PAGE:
LWVC Press Mention from AP News
BY PHILIP MARCELO
CLAIM: California is registering noncitizens to vote.
AP’S ASSESSMENT: False. Voter registration in California is restricted to U.S. citizens who are state residents and at least 18 years old on Election Day. While one city, San Francisco, does allow noncitizen parents to vote in local school board races, those voters go through a separate registration process and the policy doesn’t allow them to vote in any other elections.
THE FACTS: As the Nov. 8 election approaches, some social media users are reviving concerns about people who are not legal U.S citizens being allowed to vote.
Among the latest false claims is that California, the nation’s most populous state, is registering noncitizens ahead of the decisive midterms.
“Now that California is registering non-citizens to vote and has refused to cooperate with the federal election integrity program, all votes from California should be nullified and federal representatives from the state be removed from Congress,” reads one post that’s been frequently shared across social media platforms in the weeks leading up to the election. “All in favor raise your hand.”
“California voting system is complete trash, a scam perpetuated on legal Californians, legal US citizens,” wrote an Instagram user who shared the same claim.
But California state law requires that a person be a valid U.S. citizen, state resident and at least 18 years of age on Election Day to register to vote, according to the secretary of state’s office, which oversees elections. They must also not be currently serving a prison term for a felony conviction or found mentally incompetent to vote by a judge.
Joe Kocurek, a spokesperson for California Secretary of State Shirley Weber, noted the claims can be found on Twitter going back to at least 2018.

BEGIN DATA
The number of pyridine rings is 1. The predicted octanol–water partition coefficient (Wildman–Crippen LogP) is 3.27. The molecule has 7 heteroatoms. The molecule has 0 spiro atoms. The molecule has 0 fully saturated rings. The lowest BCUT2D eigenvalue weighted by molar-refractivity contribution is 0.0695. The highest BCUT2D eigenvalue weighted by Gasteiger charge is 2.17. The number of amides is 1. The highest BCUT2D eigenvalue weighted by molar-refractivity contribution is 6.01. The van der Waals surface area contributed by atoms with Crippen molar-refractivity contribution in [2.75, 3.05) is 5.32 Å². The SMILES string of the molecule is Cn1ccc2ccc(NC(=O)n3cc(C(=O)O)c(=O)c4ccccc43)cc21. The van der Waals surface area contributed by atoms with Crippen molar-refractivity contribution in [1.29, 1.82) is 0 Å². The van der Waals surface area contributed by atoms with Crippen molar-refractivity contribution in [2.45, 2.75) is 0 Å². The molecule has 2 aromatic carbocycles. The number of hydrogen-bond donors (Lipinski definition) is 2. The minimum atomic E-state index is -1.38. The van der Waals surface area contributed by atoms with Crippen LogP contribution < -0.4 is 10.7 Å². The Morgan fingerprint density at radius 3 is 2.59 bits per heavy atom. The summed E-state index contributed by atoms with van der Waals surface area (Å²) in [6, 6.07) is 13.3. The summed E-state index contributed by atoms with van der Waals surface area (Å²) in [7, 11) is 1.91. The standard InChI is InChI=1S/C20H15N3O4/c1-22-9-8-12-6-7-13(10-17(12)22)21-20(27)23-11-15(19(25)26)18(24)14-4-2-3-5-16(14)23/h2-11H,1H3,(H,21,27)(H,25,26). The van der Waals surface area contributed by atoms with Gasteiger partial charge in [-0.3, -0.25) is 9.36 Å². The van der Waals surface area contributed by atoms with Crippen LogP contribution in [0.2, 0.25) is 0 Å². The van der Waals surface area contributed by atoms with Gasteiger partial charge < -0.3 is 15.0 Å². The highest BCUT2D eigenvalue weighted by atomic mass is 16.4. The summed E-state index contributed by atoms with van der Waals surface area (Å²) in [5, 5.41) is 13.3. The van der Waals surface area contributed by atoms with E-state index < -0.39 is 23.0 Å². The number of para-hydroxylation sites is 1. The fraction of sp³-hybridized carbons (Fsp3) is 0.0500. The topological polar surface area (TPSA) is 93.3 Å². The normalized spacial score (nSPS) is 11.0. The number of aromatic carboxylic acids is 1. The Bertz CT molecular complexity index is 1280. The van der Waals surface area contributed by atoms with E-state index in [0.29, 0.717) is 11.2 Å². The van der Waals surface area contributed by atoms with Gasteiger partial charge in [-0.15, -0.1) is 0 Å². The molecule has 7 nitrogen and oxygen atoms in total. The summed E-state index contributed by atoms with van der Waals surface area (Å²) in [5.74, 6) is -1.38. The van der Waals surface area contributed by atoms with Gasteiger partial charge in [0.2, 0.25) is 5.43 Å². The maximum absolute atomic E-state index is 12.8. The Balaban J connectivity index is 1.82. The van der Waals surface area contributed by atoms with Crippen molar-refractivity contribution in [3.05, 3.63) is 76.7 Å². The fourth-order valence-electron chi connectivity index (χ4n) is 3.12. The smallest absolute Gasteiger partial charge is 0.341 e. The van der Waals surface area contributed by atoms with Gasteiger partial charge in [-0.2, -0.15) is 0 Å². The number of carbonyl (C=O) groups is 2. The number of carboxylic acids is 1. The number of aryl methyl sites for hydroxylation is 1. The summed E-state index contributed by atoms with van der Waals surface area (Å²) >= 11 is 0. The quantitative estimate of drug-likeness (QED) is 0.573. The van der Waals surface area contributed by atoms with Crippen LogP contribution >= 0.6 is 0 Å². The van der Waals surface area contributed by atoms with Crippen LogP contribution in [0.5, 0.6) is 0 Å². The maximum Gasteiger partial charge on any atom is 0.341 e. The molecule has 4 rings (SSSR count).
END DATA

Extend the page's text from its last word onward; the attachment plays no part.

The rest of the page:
“The claims here are false,” he said by email. “California does not allow noncitizens to vote in elections.”
While some noncitizens were erroneously allowed to register and cast ballots in California in 2018, that was an isolated incident. At the time, at least 1,500 people ineligible to vote — including some noncitizens — were enrolled due to what state officials said was a “processing error” as it launched a new “motor voter” program automatically registering voters when they seek a drivers license. About six were found to have voted in that year’s midterm elections.
Still, federal law bans noncitizens, which includes green card and visa holders, from voting in federal elections. It doesn’t, however, prevent states or municipalities from granting them voting rights in local races.
That’s why San Francisco allows noncitizens to vote in school board races, so long as they are parents or legal guardians of children living in the city. The 2016 law remains in place for now, but it’s being challenged in state court on the grounds that it violates the state constitution.
Jonathan Mehta Stein, executive director of California Common Cause, a government accountability group, says San Francisco has a special process for school board races, in which noncitizen parents are kept in a separate voter registration file.
“There is no mixing,” he said by email. “Noncitizen parents cannot vote in federal, state, or city elections. Just school board races.”
Across the bay in Oakland, residents will decide on a ballot referendum this election granting noncitizens parents similar voting rights in school board races. That’s the only other place in California where noncitizen voting is even up for consideration, says Carol Moon Goldberg, board president for the League of Women Voters of California.
Regarding the claim that California has refused to cooperate with a federal election integrity program, that appears to be in reference to a short-lived effort during former President Donald Trump’s administration to investigate voter fraud concerns, said Moon Goldberg.
The Presidential Advisory Commission on Election Integrity was formed in 2017 only to be disbanded in a matter of months after most state election officials, including California secretary of state’s office, rebuffed the commission’s requests for state voter data citing privacy concerns.
This is part of AP’s effort to address widely shared misinformation, including work with outside companies and organizations to add factual context to misleading content that is circulating online. Learn more about fact-checking at AP.